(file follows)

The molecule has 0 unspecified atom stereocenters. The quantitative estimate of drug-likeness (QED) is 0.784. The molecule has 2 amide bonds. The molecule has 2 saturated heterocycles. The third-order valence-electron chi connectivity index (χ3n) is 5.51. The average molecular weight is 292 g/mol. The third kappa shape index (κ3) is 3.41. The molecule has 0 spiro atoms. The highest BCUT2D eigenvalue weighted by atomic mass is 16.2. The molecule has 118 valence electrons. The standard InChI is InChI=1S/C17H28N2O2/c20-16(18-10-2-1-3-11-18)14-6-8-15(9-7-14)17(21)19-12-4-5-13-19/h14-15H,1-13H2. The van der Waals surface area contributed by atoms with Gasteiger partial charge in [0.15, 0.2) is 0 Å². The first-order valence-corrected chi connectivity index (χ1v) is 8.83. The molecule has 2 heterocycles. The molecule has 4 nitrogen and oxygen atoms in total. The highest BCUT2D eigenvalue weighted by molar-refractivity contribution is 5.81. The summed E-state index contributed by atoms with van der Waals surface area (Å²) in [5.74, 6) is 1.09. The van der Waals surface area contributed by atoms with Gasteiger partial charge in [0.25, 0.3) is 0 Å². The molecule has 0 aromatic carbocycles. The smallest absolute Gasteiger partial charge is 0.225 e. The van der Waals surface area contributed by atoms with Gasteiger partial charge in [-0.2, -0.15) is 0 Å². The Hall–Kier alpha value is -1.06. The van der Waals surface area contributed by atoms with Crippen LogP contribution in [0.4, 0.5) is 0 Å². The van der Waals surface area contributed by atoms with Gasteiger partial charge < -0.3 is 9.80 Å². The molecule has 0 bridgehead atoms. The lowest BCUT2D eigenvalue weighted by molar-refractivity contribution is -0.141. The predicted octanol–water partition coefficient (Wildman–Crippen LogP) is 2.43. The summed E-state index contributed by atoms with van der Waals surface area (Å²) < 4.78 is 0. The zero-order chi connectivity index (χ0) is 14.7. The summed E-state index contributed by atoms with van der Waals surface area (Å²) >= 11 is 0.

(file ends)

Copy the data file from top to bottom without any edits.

The molecule has 0 unspecified atom stereocenters. The quantitative estimate of drug-likeness (QED) is 0.784. The molecule has 2 amide bonds. The molecule has 2 saturated heterocycles. The third-order valence-electron chi connectivity index (χ3n) is 5.51. The average molecular weight is 292 g/mol. The third kappa shape index (κ3) is 3.41. The molecule has 0 spiro atoms. The highest BCUT2D eigenvalue weighted by atomic mass is 16.2. The molecule has 118 valence electrons. The standard InChI is InChI=1S/C17H28N2O2/c20-16(18-10-2-1-3-11-18)14-6-8-15(9-7-14)17(21)19-12-4-5-13-19/h14-15H,1-13H2. The van der Waals surface area contributed by atoms with Gasteiger partial charge in [0.15, 0.2) is 0 Å². The first-order valence-corrected chi connectivity index (χ1v) is 8.83. The molecule has 2 heterocycles. The molecule has 4 nitrogen and oxygen atoms in total. The highest BCUT2D eigenvalue weighted by molar-refractivity contribution is 5.81. The summed E-state index contributed by atoms with van der Waals surface area (Å²) in [5.74, 6) is 1.09. The van der Waals surface area contributed by atoms with Gasteiger partial charge in [0.25, 0.3) is 0 Å². The molecule has 0 aromatic carbocycles. The smallest absolute Gasteiger partial charge is 0.225 e. The van der Waals surface area contributed by atoms with Gasteiger partial charge in [-0.2, -0.15) is 0 Å². The Hall–Kier alpha value is -1.06. The van der Waals surface area contributed by atoms with Crippen LogP contribution in [0.4, 0.5) is 0 Å². The van der Waals surface area contributed by atoms with Gasteiger partial charge < -0.3 is 9.80 Å². The molecule has 0 bridgehead atoms. The lowest BCUT2D eigenvalue weighted by molar-refractivity contribution is -0.141. The predicted octanol–water partition coefficient (Wildman–Crippen LogP) is 2.43. The summed E-state index contributed by atoms with van der Waals surface area (Å²) < 4.78 is 0. The zero-order chi connectivity index (χ0) is 14.7. The summed E-state index contributed by atoms with van der Waals surface area (Å²) >= 11 is 0.